I'm really confused about the financing of this city though. We pay a 3.9% wage tax, non-residents pay something like 3.4%, a 2% sales tax and a 10% sales tax on liquor, among some others. I don't know what the property tax burden is as a renter, but from what I understand Philly's taxes are actually on the high side. So how is it that we can't afford to keep schools open? Is it really just that Philly's tax base is so awful? I find that really hard to believe, since non-resident wage earners are paying more to Philly than they are to the state.

I ask this out of genuine curiosity since, despite my frequent Philly rants, I see some pretty taxable people and things around here.

As for Corbett's decision, I say good for him. Taxpayers in Erie and Harrisburg and Altoona should not be bailing out the state's biggest city. It just doesn't make sense.
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Old 08-14-2013, 08:05 PM
 
Location: South Jersey
7,780 posts, read 18,921,816 times
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Quote:
Originally Posted by rotodome View Post
I posted a link to the current SDP website. Pretty strange if it's out of date.
But even if $100K was "about right", that's still the absolute top of the pay scale. Not what the average or even the median teacher makes. Not sure why that changes the point.

And I think (or hope) that everyone has been fully aware for a long time that the SDP was in trouble (And that it's far from the only district in PA that's in trouble).

Yup. 9/1/2010. way out of date
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Old 08-14-2013, 08:15 PM
 
Location: back in Philadelphia!
3,260 posts, read 4,877,400 times
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Quote:
Originally Posted by frankgn87 View Post
Yup. 9/1/2010. way out of date
Or it's still current, and indicates that they haven't gotten raises in three years.
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Old 08-14-2013, 08:39 PM
 
Location: back in Philadelphia!
3,260 posts, read 4,877,400 times
Reputation: 2051
Quote:
Originally Posted by SJCPHL View Post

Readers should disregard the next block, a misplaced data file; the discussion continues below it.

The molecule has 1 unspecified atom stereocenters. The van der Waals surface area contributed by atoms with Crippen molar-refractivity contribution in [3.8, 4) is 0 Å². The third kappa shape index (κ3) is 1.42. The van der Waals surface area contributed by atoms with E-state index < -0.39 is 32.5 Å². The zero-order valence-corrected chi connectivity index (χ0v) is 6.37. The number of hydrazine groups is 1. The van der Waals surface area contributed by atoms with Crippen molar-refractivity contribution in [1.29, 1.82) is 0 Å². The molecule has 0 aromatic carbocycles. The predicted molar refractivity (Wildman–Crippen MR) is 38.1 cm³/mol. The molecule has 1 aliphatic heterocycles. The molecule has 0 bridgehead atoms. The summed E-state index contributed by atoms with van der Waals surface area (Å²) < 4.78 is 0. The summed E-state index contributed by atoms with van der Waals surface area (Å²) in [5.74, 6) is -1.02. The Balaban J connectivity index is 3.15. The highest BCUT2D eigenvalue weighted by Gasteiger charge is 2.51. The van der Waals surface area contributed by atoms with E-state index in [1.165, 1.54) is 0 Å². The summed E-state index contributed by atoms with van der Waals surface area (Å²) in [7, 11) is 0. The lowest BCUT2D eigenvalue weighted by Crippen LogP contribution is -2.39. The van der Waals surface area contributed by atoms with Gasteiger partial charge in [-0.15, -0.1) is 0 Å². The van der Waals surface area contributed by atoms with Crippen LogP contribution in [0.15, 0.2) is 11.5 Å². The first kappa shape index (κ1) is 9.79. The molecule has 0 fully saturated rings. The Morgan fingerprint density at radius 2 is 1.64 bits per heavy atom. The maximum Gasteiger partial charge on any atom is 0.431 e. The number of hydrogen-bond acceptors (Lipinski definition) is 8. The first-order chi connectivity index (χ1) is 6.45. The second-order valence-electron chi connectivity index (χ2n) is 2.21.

Not generally a fan of unions, and I find teacher's unions to be particularly unlikable. That being said, if $87,000 a year is what the best paid classroom teacher in the district is making, that seems pretty reasonable. Of course, I'd prefer if this salary was tied to results, but I digress.

I'm really confused about the financing of this city though. We pay a 3.9% wage tax, non-residents pay something like 3.4%, a 2% sales tax and a 10% sales tax on liquor, among some others. I don't know what the property tax burden is as a renter, but from what I understand Philly's taxes are actually on the high side. So how is it that we can't afford to keep schools open? Is it really just that Philly's tax base is so awful? I find that really hard to believe, since non-resident wage earners are paying more to Philly than they are to the state.

I ask this out of genuine curiosity since, despite my frequent Philly rants, I see some pretty taxable people and things around here.

As for Corbett's decision, I say good for him. Taxpayers in Erie and Harrisburg and Altoona should not be bailing out the state's biggest city. It just doesn't make sense.
Someone asked a similar question earlier in the thread.
It was then noted that even many affuent suburban districts are having fiscal difficulties right now. This recent article was posted as a reference: The School Tax Vise - Philly.com
I agree with you that bailouts can't fix the problems, but I'd also find it very difficult to praise Governor Corbett in a thread about public education in Pennsylvania.
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Old 08-15-2013, 03:14 AM
 
177 posts, read 306,228 times
Reputation: 40
Quote:
Originally Posted by Padugan View Post
um, no it isn't. Actually, it's the complete opposite. You're 100% incorrect. I don't have a problem with someone expressing an intelligent and somewhat factual opinion. But to make stuff up without anything to support it is a waste of time. It's clear from your posts on this thread and others that you love everything that makes this city a dump. Not only that, you celebrate it. Sorry, I have no tolerance for that line of thinking. And I will point it out every chance I get.

The suburbs of Philadelphia not only have some of the best schools in the state, but in the country.